There’s lots you can do to save the world.
– You can switch to only eating macro-biotic myco-protein
– You can compost nearly everything
– You can holiday locally and never get on a plane
– You can turn down the thermostat and turn off those lights.
But surely there’s an easier way? Sleeping in, you say? Tell me more…
Sleeping in is a surprisingly powerful weapon for the eco-warrior
At GOFAR we always try to improve driver behaviour and we run driving experiments to see what really works, tracking our driving with our handy GOFAR gadget. You can buyone here. No really. I insist. It pays for itself. Anyway – back to bed.
In our latest experiment I tracked my regular commute for a month, and with my boss’s permission I came in at different times after 7am, 8am, 9am and 10am.
Finding 1: It’s better to sleep in than get up early
I instinctively knew getting up early was a mug’s game, and now science has proved that sleeping in is better.
The worst time time leave was 8am. That saw me stuck in traffic for 40 minutes. Getting up at 7am helped (commute time dropped to 33 minutes but by 10am it was only 21 minutes. Sleeping in almost halved my time in traffic.
Finding 2: I felt way less stressed at work
I’ll be honest – I worked from home rather than sleeping in, but it was still nicer than sitting in traffic, because traffic is stressful. At 10am (and even leaving at 9am) I was able to mostly keep moving nearly all the time.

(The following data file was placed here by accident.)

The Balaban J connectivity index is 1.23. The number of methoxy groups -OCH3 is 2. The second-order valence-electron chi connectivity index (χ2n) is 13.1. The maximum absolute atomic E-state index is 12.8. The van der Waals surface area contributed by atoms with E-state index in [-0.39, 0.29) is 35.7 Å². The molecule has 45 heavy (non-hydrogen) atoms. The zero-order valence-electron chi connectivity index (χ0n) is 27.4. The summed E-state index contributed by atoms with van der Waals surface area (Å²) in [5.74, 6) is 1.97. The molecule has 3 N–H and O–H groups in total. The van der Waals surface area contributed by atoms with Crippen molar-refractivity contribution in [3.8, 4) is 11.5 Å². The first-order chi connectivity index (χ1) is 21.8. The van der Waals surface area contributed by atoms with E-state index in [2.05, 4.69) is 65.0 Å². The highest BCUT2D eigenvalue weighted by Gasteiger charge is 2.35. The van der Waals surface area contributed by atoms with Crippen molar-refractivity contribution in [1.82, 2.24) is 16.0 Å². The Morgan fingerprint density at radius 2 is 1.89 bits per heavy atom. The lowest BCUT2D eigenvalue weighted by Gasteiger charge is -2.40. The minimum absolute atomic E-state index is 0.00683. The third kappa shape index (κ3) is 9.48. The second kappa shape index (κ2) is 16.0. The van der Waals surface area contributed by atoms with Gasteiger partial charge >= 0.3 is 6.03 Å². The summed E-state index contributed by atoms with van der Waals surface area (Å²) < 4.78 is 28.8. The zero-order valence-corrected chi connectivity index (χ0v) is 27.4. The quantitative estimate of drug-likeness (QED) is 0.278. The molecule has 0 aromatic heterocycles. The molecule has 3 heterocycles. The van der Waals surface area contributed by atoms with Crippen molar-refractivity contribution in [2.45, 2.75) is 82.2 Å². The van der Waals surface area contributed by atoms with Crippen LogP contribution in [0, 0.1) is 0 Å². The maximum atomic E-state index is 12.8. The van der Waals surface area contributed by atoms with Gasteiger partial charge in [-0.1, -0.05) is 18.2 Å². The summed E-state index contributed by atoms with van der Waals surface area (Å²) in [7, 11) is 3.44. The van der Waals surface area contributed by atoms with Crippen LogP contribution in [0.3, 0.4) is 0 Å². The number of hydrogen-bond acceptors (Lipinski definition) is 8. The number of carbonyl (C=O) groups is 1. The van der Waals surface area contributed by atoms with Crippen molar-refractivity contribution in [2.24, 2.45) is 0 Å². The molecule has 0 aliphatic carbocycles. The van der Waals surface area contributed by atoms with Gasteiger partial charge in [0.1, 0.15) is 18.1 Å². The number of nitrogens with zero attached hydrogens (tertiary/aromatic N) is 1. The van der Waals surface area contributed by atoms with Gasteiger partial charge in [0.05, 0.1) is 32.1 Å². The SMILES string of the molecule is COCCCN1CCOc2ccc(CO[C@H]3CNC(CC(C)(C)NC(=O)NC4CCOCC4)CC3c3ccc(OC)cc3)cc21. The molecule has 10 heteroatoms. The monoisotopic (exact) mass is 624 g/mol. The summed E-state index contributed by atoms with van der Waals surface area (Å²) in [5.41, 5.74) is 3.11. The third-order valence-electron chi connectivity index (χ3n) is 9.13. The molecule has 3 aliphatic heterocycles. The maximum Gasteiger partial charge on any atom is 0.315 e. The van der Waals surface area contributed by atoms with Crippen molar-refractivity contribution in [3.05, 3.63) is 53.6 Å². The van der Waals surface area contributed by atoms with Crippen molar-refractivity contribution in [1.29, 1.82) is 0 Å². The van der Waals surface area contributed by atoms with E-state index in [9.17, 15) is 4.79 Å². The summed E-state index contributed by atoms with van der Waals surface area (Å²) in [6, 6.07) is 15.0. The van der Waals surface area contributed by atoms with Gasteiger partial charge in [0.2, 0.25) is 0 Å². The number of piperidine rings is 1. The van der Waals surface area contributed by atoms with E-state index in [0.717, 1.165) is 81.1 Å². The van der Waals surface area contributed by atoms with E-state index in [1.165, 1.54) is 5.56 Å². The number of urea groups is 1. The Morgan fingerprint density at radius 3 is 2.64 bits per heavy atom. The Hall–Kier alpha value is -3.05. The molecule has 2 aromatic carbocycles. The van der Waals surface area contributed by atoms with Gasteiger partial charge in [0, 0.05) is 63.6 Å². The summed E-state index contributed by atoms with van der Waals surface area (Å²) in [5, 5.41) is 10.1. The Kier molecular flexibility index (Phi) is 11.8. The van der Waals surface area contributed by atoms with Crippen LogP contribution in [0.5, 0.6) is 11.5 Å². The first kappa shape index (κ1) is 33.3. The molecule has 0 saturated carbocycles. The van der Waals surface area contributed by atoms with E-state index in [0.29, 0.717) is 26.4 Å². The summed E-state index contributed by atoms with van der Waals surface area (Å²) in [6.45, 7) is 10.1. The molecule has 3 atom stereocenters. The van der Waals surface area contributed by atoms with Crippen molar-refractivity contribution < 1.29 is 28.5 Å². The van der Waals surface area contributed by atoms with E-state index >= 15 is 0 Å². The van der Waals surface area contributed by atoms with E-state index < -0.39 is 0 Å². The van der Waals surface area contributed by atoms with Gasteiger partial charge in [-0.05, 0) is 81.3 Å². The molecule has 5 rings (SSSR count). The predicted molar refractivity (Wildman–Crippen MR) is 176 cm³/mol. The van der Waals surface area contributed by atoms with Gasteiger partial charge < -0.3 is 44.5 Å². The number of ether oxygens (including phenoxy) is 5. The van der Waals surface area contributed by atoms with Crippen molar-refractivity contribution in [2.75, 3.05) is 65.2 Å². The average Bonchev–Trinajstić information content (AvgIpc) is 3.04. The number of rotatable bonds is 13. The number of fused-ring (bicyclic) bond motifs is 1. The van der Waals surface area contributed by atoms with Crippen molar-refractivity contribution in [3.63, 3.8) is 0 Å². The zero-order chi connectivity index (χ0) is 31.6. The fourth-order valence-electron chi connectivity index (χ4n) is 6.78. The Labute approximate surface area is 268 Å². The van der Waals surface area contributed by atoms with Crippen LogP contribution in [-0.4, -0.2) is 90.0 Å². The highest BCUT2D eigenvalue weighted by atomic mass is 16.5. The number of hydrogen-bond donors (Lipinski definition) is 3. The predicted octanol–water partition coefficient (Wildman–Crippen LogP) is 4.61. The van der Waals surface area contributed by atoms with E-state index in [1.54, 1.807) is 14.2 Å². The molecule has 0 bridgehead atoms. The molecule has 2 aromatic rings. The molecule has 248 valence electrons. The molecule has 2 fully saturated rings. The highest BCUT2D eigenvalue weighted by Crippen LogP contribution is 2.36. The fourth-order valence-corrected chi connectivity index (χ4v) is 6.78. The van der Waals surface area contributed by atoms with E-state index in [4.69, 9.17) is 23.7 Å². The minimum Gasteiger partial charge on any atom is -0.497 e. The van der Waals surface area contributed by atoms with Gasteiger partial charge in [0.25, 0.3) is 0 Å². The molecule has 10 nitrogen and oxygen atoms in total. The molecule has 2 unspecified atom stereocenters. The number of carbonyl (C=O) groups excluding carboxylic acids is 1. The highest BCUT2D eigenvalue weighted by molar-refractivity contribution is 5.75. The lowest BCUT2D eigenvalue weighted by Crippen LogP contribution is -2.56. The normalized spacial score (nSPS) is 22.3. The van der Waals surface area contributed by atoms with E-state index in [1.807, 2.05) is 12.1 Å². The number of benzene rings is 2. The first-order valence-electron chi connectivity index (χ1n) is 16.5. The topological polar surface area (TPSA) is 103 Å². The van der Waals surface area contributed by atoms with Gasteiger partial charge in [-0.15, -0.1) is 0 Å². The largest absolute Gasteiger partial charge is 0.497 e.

Result? I arrive more relaxed – plus I’d already knocked out a few tasks at home. Result!
If you’ve got to be opening a shop or there’s a meeting scheduled, then you need to get in on time, but many knowledge workers have way more flexibility than they seem to realise. Ask you boss if you can come in later – I guarantee you’ll be in a more more productive mindset.
Finding 3: I’d cut out almost half a tonne of pollution
emissions car’s emissions at 8am are 46% higher than if I leave at 10am. Over a year I’m saving almost half a tonne of CO2 emissions. My commute is only 15km in and out. If your commute is 30km you could save a tonne a year without leaving your bed. I’m shouting out to you 1 million women!
Instructions for repeating this experiment
I only did 26 days on this experiment, but the conclusions are pretty clear and very consistent with published research too.
1. Buy a GOFAR so you can automatically track your driving and emissions
2. Get your bosses permission for the experiment
3. Export your driving from GOFAR and run the numbers.
If you’ve got an idea for an experiment, we’d love to hear about it at firstname.lastname@example.org
If you got this far, then you might also want to check outThe Lazy Person’s Guide to Saving the World. It’s from the UN no less!